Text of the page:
The Paley Center for Media hosted a star-studded event Thursday evening celebrating the 35th anniversary of BET’s launch, as well as the groundbreaking achievements of African-Americans in television over the years.
The guest list was basically a who’s who of black America. Everyone from Oprah Winfrey, Cicely Tyson, Larry Wilmore, Tracee Ellis Ross, Lee Daniels, Kerry Washington, Michael Strahan and Phylicia Rashad. Winfrey kicked off the night with an opening monologue, during which she expressed her gratitude for the evolution of African-Americans contributing to some of today’s most successful shows on television.
“When I was growing up there were so few people of color on television, but when there was one of us we would end up missing it because we would be calling everybody else saying, ‘it’s coming on right now. Turn on ‘Ed Sullivan.’ It’s coming on,’” she said. “So part of the power of tonight’s event will be to appreciate and to honor our history as we continue to be an interval part of the entertainment industry.”
One of the evening’s many heartfelt moments occurred during Cicely Tyson’s speech in recognition of her illustrious career. The iconic actress went on to recall the time where she received backlash for her 1963 role as secretary Jane Foster on the CBS drama series “East Side/West Side.” The breakthrough role — which featured Tyson wearing a natural hair style — marked a first for a black actress and sparked a nationwide hair movement.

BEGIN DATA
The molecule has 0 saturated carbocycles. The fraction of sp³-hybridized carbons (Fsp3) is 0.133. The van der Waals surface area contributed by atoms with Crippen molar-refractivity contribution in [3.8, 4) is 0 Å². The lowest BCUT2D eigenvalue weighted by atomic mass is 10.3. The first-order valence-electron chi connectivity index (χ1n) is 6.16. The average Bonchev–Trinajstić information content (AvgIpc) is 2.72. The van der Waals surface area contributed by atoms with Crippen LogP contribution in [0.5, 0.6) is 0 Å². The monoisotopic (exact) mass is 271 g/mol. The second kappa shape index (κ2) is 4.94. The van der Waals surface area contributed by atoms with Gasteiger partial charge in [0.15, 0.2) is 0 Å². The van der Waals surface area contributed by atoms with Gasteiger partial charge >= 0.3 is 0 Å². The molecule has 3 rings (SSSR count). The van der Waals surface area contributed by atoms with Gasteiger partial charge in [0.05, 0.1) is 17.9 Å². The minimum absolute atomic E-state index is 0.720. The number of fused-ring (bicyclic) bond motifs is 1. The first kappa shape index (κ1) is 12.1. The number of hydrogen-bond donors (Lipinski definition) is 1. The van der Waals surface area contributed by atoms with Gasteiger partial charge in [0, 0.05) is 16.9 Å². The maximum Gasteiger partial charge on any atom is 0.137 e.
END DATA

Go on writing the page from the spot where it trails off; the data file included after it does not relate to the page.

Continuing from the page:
“This has been a wonderful evening and an emotional evening for me watching the positive strides we’ve taken over the years. We’re not there yet, but we’re going to get there,” Tyson declared. “I have been especially moved by the moments that were a flashback for me… when I first appeared on the air with a natural and received barrels of negative letters that had to do with the fact that I was disgracing the role of the image of black women when I was in a position to glorify it.”
“Well, finally at last I am ecstatic to say that we as a race of people have come to recognize and accept the fact that our pride and glory is our hair… that doesn’t mean you can’t wear your hair the way you want to.”
article by Brennan Williams via huffingtonpost.com